What’s the Restaurant Investment Forecast?
5 Min Read
To learn more about the current state of restaurant investing, Modern Restaurant Management (MRM) magazine spoke with Uday Ahuja, Chief Investment Officer at RSE Ventures, who played a key role in investing and identifying/growing scalable consumer brands restaurant concepts including Momofuku, Milk Bar, Fuku, Bluestone Lane, and Magnolia Bakery. During the pandemic he helped advise Milk Bar CEO Christina Tosi’s shift from retail to ecomm—resulting in the launch of Milk Bar’s rapidly expanding collection of CPG products. He also worked closely with Dave Chang and Marguerite Mariscal on Momofuku’s extension into CPG.
What makes a brand scalable?
There are multiple different ways brands can achieve scale. In our experience, having an omnichannel presence certainly helps, but there’s no “one size fits all” strategy. Whether that is omnichannel in nature (e.g., direct-to-consumer/CPG) or strictly brick and mortar, I think investors are generally looking for repeatable concepts with consistent performance across a broad swath of markets, as well as locations and units.
You first need to have a deep understanding of your category, as well as the key drivers that make your business stick, before assessing which growth strategy is the right fit.
At RSE, for example, we have been actively looking at more CPG brands than ever before. A CPG product can be a great way to bring something special from one concept nationwide in an efficient, economical manner. While this can help brands achieve scale in a relatively short duration of time, it’s not something that can (or should) be forced. The addressable market ultimately needs to be large enough for these products; otherwise, you’ll likely end up with something niche, at best, which won’t serve the overall goal of scalability.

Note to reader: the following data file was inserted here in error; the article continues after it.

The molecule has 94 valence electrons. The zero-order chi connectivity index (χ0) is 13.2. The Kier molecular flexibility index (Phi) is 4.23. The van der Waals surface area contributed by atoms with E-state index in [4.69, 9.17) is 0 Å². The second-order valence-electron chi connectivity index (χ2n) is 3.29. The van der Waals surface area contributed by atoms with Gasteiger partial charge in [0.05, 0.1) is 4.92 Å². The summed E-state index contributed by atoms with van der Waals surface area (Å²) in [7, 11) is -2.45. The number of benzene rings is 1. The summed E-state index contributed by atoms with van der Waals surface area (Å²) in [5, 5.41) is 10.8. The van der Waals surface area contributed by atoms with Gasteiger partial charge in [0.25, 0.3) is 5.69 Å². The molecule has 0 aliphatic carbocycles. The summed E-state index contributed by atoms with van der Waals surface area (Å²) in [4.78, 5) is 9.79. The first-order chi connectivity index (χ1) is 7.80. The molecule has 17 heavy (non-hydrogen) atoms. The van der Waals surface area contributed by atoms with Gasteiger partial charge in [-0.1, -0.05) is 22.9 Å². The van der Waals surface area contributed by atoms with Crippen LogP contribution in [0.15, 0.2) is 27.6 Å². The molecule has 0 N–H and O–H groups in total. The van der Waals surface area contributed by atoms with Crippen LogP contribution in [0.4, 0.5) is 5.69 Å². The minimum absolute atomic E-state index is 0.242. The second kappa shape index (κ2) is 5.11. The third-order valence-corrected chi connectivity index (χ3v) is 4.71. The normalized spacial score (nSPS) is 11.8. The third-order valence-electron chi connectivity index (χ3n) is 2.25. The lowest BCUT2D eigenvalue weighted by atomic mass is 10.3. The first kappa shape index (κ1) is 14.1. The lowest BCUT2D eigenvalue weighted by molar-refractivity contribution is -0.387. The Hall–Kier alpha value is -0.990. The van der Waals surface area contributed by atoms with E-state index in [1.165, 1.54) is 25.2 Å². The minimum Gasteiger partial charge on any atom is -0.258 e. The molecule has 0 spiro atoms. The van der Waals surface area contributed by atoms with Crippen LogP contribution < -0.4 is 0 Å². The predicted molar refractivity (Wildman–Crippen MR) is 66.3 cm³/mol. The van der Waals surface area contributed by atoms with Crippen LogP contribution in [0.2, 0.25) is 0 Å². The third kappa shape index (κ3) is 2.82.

At the end of the day, I think it is ultimately rooted in the fundamentals of your brand. You first need to have a deep understanding of your category, as well as the key drivers that make your business stick, before assessing which growth strategy is the right fit.
How are consumers changing and what do they want/expect from restaurants?
The macroeconomic environment has fluctuated dramatically in recent months amid looming inflation and growing concerns of a possible recession. I think consumers will continue seeking more ‘bang for their buck’ and generally looking for ways to maximize value (whether dining out or shopping for groceries), given these persisting inflationary/other financial pressures.